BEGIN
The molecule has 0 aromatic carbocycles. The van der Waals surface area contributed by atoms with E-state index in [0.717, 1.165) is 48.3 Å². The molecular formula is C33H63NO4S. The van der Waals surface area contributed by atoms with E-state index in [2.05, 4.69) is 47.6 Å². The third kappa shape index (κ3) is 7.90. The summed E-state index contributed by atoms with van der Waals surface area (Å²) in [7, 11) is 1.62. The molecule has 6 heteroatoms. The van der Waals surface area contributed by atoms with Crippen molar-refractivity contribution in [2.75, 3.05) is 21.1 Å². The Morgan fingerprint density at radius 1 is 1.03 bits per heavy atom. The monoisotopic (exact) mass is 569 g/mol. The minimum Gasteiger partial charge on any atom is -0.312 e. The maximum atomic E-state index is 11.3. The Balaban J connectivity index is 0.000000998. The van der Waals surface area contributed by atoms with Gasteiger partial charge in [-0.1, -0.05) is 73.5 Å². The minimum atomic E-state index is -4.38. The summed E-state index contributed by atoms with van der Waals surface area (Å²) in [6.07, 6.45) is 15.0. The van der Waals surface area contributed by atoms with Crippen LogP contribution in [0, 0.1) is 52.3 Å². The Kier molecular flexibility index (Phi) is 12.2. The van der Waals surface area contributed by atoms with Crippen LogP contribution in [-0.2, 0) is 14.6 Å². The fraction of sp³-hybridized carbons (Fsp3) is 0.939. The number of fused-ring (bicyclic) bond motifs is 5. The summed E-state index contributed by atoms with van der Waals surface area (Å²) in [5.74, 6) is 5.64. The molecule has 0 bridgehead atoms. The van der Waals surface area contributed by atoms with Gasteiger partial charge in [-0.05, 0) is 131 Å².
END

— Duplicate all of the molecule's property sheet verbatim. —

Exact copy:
The molecule has 0 aromatic carbocycles. The van der Waals surface area contributed by atoms with E-state index in [0.717, 1.165) is 48.3 Å². The molecular formula is C33H63NO4S. The van der Waals surface area contributed by atoms with E-state index in [2.05, 4.69) is 47.6 Å². The third kappa shape index (κ3) is 7.90. The summed E-state index contributed by atoms with van der Waals surface area (Å²) in [7, 11) is 1.62. The molecule has 6 heteroatoms. The van der Waals surface area contributed by atoms with Crippen molar-refractivity contribution in [2.75, 3.05) is 21.1 Å². The Morgan fingerprint density at radius 1 is 1.03 bits per heavy atom. The monoisotopic (exact) mass is 569 g/mol. The minimum Gasteiger partial charge on any atom is -0.312 e. The maximum atomic E-state index is 11.3. The Balaban J connectivity index is 0.000000998. The van der Waals surface area contributed by atoms with Gasteiger partial charge in [-0.1, -0.05) is 73.5 Å². The minimum atomic E-state index is -4.38. The summed E-state index contributed by atoms with van der Waals surface area (Å²) in [6.07, 6.45) is 15.0. The van der Waals surface area contributed by atoms with Crippen LogP contribution in [0, 0.1) is 52.3 Å². The Kier molecular flexibility index (Phi) is 12.2. The van der Waals surface area contributed by atoms with Crippen LogP contribution in [-0.2, 0) is 14.6 Å². The fraction of sp³-hybridized carbons (Fsp3) is 0.939. The number of fused-ring (bicyclic) bond motifs is 5. The summed E-state index contributed by atoms with van der Waals surface area (Å²) in [5.74, 6) is 5.64. The molecule has 0 bridgehead atoms. The van der Waals surface area contributed by atoms with Gasteiger partial charge in [-0.05, 0) is 131 Å².